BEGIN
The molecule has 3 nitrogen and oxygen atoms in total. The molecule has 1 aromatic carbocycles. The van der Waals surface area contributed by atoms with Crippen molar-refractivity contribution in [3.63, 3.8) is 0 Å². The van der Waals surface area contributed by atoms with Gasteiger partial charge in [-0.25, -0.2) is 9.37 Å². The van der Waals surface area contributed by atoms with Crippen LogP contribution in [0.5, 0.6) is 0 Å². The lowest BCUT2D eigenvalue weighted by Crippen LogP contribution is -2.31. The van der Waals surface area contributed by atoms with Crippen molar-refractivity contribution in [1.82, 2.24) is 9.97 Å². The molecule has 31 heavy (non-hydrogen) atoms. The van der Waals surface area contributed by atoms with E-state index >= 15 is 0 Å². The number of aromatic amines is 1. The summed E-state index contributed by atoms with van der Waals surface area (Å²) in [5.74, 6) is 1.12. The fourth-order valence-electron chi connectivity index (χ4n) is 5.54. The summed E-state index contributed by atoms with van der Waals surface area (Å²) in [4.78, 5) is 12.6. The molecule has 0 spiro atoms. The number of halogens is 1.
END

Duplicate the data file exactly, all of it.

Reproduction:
The molecule has 3 nitrogen and oxygen atoms in total. The molecule has 1 aromatic carbocycles. The van der Waals surface area contributed by atoms with Crippen molar-refractivity contribution in [3.63, 3.8) is 0 Å². The van der Waals surface area contributed by atoms with Gasteiger partial charge in [-0.25, -0.2) is 9.37 Å². The van der Waals surface area contributed by atoms with Crippen LogP contribution in [0.5, 0.6) is 0 Å². The lowest BCUT2D eigenvalue weighted by Crippen LogP contribution is -2.31. The van der Waals surface area contributed by atoms with Crippen molar-refractivity contribution in [1.82, 2.24) is 9.97 Å². The molecule has 31 heavy (non-hydrogen) atoms. The van der Waals surface area contributed by atoms with E-state index >= 15 is 0 Å². The number of aromatic amines is 1. The summed E-state index contributed by atoms with van der Waals surface area (Å²) in [5.74, 6) is 1.12. The fourth-order valence-electron chi connectivity index (χ4n) is 5.54. The summed E-state index contributed by atoms with van der Waals surface area (Å²) in [4.78, 5) is 12.6. The molecule has 0 spiro atoms. The number of halogens is 1.